Charging System Warning Light Explained

Is your charging system warning light on in your car? Any vehicle maintenance lights can be worrisome, especially when you don’t know what they are for. It’s important to pay attention to any lights coming up in your dashboard so that your car can continue to run without issue. We’ll take a look at your charging system warning light below so that you can understand what it means and how to address it.

What is the charging system in a car?

Car alternator

The first thing you’ll want to know is what a charging system is. There are many electrical components in your car, like your radio, lights, heater, and similar features and they are all powered by your car battery.

While driving, your car battery will inevitably get drained while providing power to all the electrical components. To prevent the battery from dying out after a couple of minutes, the charging system takes over when the engine starts and produces the power instead.

Your charging system consists of three components: a battery, an alternator, and a voltage regulator. All of these are important for keeping your battery running strong, but the alternator is directly responsible for providing electrical components with the power they desperately need to work while also recharging the battery so it’s ready to start the car the next time your turn the ignition key. 

As a result, your battery maintains its charge while the car is running and never gets totally drained out. Simply put, the battery’s job is to supply power to the starter in order to start the car and the charging system is responsible for producing the current needed to power everything and keeping the battery fully charged.

What is a charging system warning light?

With this in mind, it’s easier to understand what a charging system warning light is. This light will illuminate any time your car’s powertrain control module detects that the current in your car’s electrical system is below a certain threshold, usually around 12.6v.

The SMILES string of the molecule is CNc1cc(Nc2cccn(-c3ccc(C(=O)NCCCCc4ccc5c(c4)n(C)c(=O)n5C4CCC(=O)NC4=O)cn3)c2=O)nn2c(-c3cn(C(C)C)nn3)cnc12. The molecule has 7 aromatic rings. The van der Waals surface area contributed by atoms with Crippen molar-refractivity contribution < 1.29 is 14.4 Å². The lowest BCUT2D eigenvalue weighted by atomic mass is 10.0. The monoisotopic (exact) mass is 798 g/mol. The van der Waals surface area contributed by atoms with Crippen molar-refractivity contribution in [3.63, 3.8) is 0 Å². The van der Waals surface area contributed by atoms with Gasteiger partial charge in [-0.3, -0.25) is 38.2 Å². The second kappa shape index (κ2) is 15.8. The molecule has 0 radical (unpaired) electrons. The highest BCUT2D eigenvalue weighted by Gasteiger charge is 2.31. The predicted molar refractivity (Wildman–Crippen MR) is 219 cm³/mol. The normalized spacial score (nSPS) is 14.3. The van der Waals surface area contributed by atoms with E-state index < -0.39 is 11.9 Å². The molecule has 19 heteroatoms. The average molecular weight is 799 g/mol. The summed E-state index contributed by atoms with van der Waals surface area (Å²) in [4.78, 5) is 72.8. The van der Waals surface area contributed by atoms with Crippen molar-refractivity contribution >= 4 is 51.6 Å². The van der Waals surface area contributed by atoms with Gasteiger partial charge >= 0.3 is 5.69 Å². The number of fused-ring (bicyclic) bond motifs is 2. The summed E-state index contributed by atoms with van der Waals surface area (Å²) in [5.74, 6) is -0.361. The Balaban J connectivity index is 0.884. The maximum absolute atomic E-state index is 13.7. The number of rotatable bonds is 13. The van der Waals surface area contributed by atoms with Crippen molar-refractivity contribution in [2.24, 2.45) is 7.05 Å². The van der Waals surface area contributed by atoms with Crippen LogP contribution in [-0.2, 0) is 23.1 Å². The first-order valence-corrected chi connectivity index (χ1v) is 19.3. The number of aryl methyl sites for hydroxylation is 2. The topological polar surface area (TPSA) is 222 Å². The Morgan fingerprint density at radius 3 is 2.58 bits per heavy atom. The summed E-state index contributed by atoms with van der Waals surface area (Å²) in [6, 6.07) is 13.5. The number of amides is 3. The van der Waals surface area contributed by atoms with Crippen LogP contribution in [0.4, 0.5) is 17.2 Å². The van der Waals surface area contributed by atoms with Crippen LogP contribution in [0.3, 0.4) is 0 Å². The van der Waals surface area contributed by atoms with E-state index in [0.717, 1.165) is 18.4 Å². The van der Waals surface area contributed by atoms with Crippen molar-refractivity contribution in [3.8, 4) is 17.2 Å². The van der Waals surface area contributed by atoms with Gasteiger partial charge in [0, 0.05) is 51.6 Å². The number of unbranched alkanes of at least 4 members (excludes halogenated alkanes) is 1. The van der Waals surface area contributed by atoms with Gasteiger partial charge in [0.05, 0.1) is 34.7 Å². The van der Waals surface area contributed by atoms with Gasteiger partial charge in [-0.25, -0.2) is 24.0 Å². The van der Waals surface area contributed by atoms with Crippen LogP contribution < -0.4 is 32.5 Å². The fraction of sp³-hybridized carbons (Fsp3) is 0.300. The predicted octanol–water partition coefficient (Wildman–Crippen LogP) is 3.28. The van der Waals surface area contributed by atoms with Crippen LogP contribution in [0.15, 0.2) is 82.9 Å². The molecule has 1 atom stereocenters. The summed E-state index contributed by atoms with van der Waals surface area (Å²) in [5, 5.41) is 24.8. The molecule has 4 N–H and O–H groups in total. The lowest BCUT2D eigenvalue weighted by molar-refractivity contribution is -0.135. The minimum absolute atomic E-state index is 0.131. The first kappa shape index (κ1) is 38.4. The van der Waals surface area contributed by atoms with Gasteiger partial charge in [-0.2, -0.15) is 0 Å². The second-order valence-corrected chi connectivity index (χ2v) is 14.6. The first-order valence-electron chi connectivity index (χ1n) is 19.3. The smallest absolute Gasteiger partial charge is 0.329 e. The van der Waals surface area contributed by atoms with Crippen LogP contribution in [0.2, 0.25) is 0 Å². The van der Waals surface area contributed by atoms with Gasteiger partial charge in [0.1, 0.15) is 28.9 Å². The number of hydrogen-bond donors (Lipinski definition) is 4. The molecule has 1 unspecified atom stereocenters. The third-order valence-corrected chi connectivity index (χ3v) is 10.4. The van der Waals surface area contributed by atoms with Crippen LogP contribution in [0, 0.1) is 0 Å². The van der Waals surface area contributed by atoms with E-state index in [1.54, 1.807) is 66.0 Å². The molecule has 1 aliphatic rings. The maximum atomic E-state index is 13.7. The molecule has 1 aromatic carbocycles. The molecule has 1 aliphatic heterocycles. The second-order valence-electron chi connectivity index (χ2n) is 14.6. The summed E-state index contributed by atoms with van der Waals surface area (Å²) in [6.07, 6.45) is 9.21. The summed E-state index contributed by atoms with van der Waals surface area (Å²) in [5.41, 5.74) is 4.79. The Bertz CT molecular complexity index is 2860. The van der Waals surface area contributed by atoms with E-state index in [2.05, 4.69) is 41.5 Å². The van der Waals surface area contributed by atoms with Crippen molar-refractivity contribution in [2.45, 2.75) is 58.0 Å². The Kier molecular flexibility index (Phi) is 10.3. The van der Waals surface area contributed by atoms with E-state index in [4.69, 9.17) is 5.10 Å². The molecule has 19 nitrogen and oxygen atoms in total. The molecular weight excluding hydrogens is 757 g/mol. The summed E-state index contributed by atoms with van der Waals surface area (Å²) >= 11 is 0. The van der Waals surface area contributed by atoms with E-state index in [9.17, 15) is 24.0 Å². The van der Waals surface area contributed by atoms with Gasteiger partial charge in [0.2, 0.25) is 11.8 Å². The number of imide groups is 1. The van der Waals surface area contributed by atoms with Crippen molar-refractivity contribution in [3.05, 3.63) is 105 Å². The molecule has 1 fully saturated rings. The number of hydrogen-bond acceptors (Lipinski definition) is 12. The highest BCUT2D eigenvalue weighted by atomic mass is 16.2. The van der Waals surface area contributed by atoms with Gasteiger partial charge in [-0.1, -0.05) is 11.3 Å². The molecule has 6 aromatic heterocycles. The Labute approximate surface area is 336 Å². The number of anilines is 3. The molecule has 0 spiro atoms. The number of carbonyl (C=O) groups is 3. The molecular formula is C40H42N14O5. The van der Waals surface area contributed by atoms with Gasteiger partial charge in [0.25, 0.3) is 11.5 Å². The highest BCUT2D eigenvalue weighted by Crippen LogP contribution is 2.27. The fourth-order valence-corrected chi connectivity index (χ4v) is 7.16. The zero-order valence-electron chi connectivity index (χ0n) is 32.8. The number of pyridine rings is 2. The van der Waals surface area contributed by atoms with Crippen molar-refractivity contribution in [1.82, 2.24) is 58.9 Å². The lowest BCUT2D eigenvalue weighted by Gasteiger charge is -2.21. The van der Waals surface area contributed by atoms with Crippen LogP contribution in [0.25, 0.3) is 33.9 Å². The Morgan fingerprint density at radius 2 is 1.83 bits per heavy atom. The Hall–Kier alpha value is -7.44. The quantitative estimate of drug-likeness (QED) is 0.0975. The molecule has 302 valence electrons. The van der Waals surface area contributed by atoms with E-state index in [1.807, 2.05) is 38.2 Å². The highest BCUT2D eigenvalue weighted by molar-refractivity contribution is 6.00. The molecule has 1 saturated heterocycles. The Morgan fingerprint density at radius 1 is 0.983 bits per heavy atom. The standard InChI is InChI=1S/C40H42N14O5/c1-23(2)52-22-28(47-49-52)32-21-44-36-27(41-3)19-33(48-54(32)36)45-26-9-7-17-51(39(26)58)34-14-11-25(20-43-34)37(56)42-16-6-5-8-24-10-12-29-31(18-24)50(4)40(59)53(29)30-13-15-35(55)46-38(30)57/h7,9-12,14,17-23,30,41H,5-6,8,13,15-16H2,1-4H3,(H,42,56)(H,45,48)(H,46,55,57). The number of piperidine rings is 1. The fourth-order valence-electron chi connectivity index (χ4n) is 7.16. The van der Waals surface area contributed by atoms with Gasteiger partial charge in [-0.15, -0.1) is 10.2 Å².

The icon your car displays when you have an issue with your charging system will vary depending on the vehicle you drive. Some display a battery icon, or there might be a few words that say: BATT, ALT, or CHG. These all relate to your vehicle charging system and mean that there’s something faulty with it. 

You should never ignore any type of charging system warning light because it can cause your car to stall or fail to start in the first place. 

One thing to keep in mind is that your charging system warning light will naturally turn on every time you start your car. This is normal, but if it doesn’t turn off within a few seconds, then there is probably an issue with the system.  

What causes a charging system warning light to come up?

Now it’s all good to know what a charging system warning light means but it’s even better to understand what can cause your charging system warning light to turn on so you can fix it as soon as possible. Because the charging system consists of three main components (the battery, alternator, and voltage regulator), it typically means that something is wrong with anyone of those parts.

Several things can cause this light to illuminate. Here are some of the most common ones:

  • Loose Battery Cable
  • Faulty Wiring
  • Worn or Broken Alternator Accessory Belt
  • Leaking Battery
  • Failing Alternator
  • Blown Fuses
  • Dead Battery
  • Faulty Voltage Regulator

Where to look first

Obviously, the most common cause of a charging system warning light coming on is a faulty or damaged alternator. It could be because of a short to ground condition inside one of the induction coils, an incorrect contact of the brushes or a faulty voltage regulator. In all cases, the alternator will need to be replaced.

The least frequent one is a faulty battery. A bad battery will usually prevent the car from starting in the first place. Since the alternator is supplying power to the electrical system while the engine is running, a dead battery will not cause the engine to stall. In fact, once the engine is started, you could pretty much remove the battery from the engine bay and the engine would keep on working just fine. It’s not to say that a faulty battery may never cause a charging system warning light to illuminate but simply remember that it’s most unlikely.

Keeping this in mind, there isn’t always a perfect answer as to why your light is on. You won’t know what is causing the light to turn on unless you test the alternator first. Replacing the battery will sometimes solve the problem, however, this may be putting a bandaid on the issue. If the alternator is not working properly, it won’t be able to keep the battery fully charged and the problem will happen again soon. If there is any other problem with the charging system on your vehicle, the next battery will encounter issues as well. 

A car battery is only as good as the charging system it’s paired with and can only perform as well as the alternator recharging it.

What happens when a charging system warning light is on?

corroded car battery terminal

You also might wonder what is happening when your charging system warning light is on and what should be your next move.